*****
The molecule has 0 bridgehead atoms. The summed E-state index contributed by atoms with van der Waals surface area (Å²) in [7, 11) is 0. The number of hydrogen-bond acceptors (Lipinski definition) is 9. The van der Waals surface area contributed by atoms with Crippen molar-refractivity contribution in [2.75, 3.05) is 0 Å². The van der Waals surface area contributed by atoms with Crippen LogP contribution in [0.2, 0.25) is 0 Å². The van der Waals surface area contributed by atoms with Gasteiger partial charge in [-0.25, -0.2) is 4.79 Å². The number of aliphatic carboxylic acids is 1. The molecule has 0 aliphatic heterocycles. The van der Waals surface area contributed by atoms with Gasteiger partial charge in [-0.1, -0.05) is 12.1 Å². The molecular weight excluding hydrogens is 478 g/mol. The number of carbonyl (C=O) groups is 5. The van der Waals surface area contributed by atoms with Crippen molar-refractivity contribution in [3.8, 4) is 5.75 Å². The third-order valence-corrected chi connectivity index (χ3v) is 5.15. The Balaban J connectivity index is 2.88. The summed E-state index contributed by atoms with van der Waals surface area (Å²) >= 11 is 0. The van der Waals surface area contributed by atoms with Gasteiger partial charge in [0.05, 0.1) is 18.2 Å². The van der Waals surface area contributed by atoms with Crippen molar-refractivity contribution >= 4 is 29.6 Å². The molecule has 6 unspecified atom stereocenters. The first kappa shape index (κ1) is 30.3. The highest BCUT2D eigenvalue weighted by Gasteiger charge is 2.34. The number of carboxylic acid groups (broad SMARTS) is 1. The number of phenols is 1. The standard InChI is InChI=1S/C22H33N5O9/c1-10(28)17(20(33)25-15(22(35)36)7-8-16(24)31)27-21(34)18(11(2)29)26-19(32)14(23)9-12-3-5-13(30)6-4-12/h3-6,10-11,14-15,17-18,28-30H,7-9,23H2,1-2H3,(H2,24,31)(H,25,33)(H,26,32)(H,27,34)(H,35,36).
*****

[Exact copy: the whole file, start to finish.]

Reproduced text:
The molecule has 0 bridgehead atoms. The summed E-state index contributed by atoms with van der Waals surface area (Å²) in [7, 11) is 0. The number of hydrogen-bond acceptors (Lipinski definition) is 9. The van der Waals surface area contributed by atoms with Crippen molar-refractivity contribution in [2.75, 3.05) is 0 Å². The van der Waals surface area contributed by atoms with Crippen LogP contribution in [0.2, 0.25) is 0 Å². The van der Waals surface area contributed by atoms with Gasteiger partial charge in [-0.25, -0.2) is 4.79 Å². The number of aliphatic carboxylic acids is 1. The molecule has 0 aliphatic heterocycles. The van der Waals surface area contributed by atoms with Gasteiger partial charge in [-0.1, -0.05) is 12.1 Å². The molecular weight excluding hydrogens is 478 g/mol. The number of carbonyl (C=O) groups is 5. The van der Waals surface area contributed by atoms with Crippen molar-refractivity contribution in [3.8, 4) is 5.75 Å². The third-order valence-corrected chi connectivity index (χ3v) is 5.15. The Balaban J connectivity index is 2.88. The summed E-state index contributed by atoms with van der Waals surface area (Å²) >= 11 is 0. The van der Waals surface area contributed by atoms with Gasteiger partial charge in [0.05, 0.1) is 18.2 Å². The van der Waals surface area contributed by atoms with Crippen molar-refractivity contribution >= 4 is 29.6 Å². The molecule has 6 unspecified atom stereocenters. The first kappa shape index (κ1) is 30.3. The highest BCUT2D eigenvalue weighted by Gasteiger charge is 2.34. The number of carboxylic acid groups (broad SMARTS) is 1. The number of phenols is 1. The standard InChI is InChI=1S/C22H33N5O9/c1-10(28)17(20(33)25-15(22(35)36)7-8-16(24)31)27-21(34)18(11(2)29)26-19(32)14(23)9-12-3-5-13(30)6-4-12/h3-6,10-11,14-15,17-18,28-30H,7-9,23H2,1-2H3,(H2,24,31)(H,25,33)(H,26,32)(H,27,34)(H,35,36).